Delta counters are useful if you want to combine points that come in at the same time from several sources. For example:
- You’re monitoring a Function-as-a-Service (FaaS or serverless) environment, and many functions execute simultaneously. It’s not possible to monitor bursty traffic like that without losing some reported metric points due to collision.
- You want to collect metrics from two sets of applications, each using a separate Telegraf instance behind a load balancer.
- You want to aggregate counters across multiple apps. For example, Wavefront uses delta counters for the logs to metrics Wavefront integration.
For more on delta counter use cases, see the blog Monitoring Apps in the Serverless World: Introducing Wavefront Delta Counters
Example: Monitoring AWS Lambda with Delta Counters
AWS Lambda allows you to specify functions that you want to run – and then you can stop worrying about the function execution. For example, assume that you want to generate a thumbnail each time any of your users uploads images to a folder. You can write a Lambda function that monitors the folders and takes care of thumbnail generation for you. AWS runs as many of the functions as necessary to handle the current workload, and you don’t have to worry about scaling up or down.
Delta counters make monitoring easy for this use case. The Wavefront service aggregates the metrics that come from different invocations of the same function. The Wavefront AWS Lambda Functions integration comes preconfigured with several delta counters and a gauge for standard metrics. In addition, you can monitor custom business metrics by using our SDK to define a wrapper for your AWS Lambda function. See the AWS Lambda Functions Integration for setup instructions.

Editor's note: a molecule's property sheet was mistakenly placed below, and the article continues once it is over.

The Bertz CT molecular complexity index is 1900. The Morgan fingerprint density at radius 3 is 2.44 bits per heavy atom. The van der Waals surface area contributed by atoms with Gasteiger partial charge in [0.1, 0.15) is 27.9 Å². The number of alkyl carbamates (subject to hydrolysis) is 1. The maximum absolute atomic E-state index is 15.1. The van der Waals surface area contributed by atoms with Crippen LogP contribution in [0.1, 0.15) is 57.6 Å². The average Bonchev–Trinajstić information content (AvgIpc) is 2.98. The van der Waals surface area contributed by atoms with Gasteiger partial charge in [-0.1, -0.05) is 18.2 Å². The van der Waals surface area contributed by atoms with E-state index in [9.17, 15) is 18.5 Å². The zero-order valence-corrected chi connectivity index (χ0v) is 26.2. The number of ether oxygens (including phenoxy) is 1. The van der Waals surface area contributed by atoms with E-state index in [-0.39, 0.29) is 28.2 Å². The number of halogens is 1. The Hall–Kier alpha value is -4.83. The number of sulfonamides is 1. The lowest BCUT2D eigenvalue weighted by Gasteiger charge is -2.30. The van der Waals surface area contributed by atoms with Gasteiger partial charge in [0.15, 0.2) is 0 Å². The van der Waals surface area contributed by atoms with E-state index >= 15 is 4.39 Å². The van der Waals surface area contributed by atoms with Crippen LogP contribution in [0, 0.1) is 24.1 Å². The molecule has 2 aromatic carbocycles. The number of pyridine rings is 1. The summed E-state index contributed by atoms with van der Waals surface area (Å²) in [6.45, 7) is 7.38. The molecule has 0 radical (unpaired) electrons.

Using Delta Counters
To take advantage of delta counters, you have to send and query them like this:
|To send metrics as delta counters explicitly specify a delta character as the first letter of the metric name.|
|To query delta counter metrics
|To examine all delta counters in your environment, select Browse > Delta Counters. The process is the same as examining metrics in the Metrics Browser.|
The cs() Function
If you use the
cs() function (instead of the
ts() function) with a query, Wavefront treats the incoming data as delta counters:
- Bin to a minute timestamp
- Treat write operations to the same bin as deltas.
SDKs and Examples
You can use our SDKs to make your metric a delta counter.
- Java - Wavefront Dropwizard Metrics SDK
- Java - Spring Micrometer
- C# - Wavefront App Metrics Reporter
- Python - wavefront-pyformance
- Go - go-metrics-wavefront
- AWS Lambda SDKs - These AWS Lambda wrappers illustrate how to use delta counters: